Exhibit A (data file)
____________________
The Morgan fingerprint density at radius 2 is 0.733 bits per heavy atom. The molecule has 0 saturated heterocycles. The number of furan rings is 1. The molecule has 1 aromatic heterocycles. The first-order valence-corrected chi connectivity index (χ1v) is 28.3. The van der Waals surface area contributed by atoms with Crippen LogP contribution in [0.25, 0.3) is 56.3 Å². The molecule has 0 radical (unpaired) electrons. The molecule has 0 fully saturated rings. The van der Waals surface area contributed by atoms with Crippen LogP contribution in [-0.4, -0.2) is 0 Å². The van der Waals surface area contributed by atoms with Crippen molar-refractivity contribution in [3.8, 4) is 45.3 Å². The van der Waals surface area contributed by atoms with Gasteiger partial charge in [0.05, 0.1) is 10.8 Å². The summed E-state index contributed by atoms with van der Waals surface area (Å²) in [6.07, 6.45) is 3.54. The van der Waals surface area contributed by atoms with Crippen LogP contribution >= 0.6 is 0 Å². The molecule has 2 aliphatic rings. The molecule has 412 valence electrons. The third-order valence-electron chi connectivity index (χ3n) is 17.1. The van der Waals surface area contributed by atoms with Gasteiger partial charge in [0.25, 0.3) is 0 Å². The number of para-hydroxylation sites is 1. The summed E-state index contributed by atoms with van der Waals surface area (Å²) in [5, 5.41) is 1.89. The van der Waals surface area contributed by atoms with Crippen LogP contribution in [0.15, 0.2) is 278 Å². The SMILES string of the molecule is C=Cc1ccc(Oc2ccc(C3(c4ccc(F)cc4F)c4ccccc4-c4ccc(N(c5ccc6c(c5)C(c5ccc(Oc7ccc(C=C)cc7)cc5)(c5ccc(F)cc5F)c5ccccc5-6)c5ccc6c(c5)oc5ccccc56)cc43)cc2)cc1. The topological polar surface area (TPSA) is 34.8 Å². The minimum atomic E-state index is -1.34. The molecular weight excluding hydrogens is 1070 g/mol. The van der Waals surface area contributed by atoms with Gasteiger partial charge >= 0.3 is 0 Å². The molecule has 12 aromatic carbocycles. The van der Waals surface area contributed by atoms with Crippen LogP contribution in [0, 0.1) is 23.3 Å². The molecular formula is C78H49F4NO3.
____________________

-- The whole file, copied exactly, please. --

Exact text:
The Morgan fingerprint density at radius 2 is 0.733 bits per heavy atom. The molecule has 0 saturated heterocycles. The number of furan rings is 1. The molecule has 1 aromatic heterocycles. The first-order valence-corrected chi connectivity index (χ1v) is 28.3. The van der Waals surface area contributed by atoms with Crippen LogP contribution in [0.25, 0.3) is 56.3 Å². The molecule has 0 radical (unpaired) electrons. The molecule has 0 fully saturated rings. The van der Waals surface area contributed by atoms with Crippen LogP contribution in [-0.4, -0.2) is 0 Å². The van der Waals surface area contributed by atoms with Crippen molar-refractivity contribution in [3.8, 4) is 45.3 Å². The van der Waals surface area contributed by atoms with Gasteiger partial charge in [0.05, 0.1) is 10.8 Å². The summed E-state index contributed by atoms with van der Waals surface area (Å²) in [6.07, 6.45) is 3.54. The van der Waals surface area contributed by atoms with Crippen LogP contribution >= 0.6 is 0 Å². The molecule has 2 aliphatic rings. The molecule has 412 valence electrons. The third-order valence-electron chi connectivity index (χ3n) is 17.1. The van der Waals surface area contributed by atoms with Gasteiger partial charge in [0.25, 0.3) is 0 Å². The number of para-hydroxylation sites is 1. The summed E-state index contributed by atoms with van der Waals surface area (Å²) in [5, 5.41) is 1.89. The van der Waals surface area contributed by atoms with Crippen LogP contribution in [0.15, 0.2) is 278 Å². The SMILES string of the molecule is C=Cc1ccc(Oc2ccc(C3(c4ccc(F)cc4F)c4ccccc4-c4ccc(N(c5ccc6c(c5)C(c5ccc(Oc7ccc(C=C)cc7)cc5)(c5ccc(F)cc5F)c5ccccc5-6)c5ccc6c(c5)oc5ccccc56)cc43)cc2)cc1. The topological polar surface area (TPSA) is 34.8 Å². The minimum atomic E-state index is -1.34. The molecular weight excluding hydrogens is 1070 g/mol. The van der Waals surface area contributed by atoms with Gasteiger partial charge >= 0.3 is 0 Å². The molecule has 12 aromatic carbocycles. The van der Waals surface area contributed by atoms with Crippen LogP contribution in [0, 0.1) is 23.3 Å². The molecular formula is C78H49F4NO3.